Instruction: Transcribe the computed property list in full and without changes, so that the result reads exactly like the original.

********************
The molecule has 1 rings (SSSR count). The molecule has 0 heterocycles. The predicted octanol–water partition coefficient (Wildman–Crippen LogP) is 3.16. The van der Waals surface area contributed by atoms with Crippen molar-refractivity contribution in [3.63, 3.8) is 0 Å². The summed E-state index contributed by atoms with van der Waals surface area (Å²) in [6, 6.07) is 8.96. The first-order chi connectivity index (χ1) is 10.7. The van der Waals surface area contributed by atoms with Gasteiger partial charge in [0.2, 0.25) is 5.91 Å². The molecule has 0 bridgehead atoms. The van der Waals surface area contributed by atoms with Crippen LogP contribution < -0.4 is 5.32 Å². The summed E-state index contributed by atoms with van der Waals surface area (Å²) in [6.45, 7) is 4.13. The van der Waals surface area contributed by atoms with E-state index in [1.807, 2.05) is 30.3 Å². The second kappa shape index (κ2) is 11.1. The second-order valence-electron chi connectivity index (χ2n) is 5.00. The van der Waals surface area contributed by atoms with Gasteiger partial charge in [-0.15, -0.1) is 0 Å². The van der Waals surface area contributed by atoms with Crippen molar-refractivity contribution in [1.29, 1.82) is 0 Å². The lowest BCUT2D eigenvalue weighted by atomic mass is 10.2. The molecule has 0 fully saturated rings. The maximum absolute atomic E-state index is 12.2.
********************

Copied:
The molecule has 1 rings (SSSR count). The molecule has 0 heterocycles. The predicted octanol–water partition coefficient (Wildman–Crippen LogP) is 3.16. The van der Waals surface area contributed by atoms with Crippen molar-refractivity contribution in [3.63, 3.8) is 0 Å². The summed E-state index contributed by atoms with van der Waals surface area (Å²) in [6, 6.07) is 8.96. The first-order chi connectivity index (χ1) is 10.7. The van der Waals surface area contributed by atoms with Gasteiger partial charge in [0.2, 0.25) is 5.91 Å². The molecule has 0 bridgehead atoms. The van der Waals surface area contributed by atoms with Crippen LogP contribution < -0.4 is 5.32 Å². The summed E-state index contributed by atoms with van der Waals surface area (Å²) in [6.45, 7) is 4.13. The van der Waals surface area contributed by atoms with E-state index in [1.807, 2.05) is 30.3 Å². The second kappa shape index (κ2) is 11.1. The second-order valence-electron chi connectivity index (χ2n) is 5.00. The van der Waals surface area contributed by atoms with Gasteiger partial charge in [-0.15, -0.1) is 0 Å². The van der Waals surface area contributed by atoms with Crippen molar-refractivity contribution in [1.29, 1.82) is 0 Å². The lowest BCUT2D eigenvalue weighted by atomic mass is 10.2. The molecule has 0 fully saturated rings. The maximum absolute atomic E-state index is 12.2.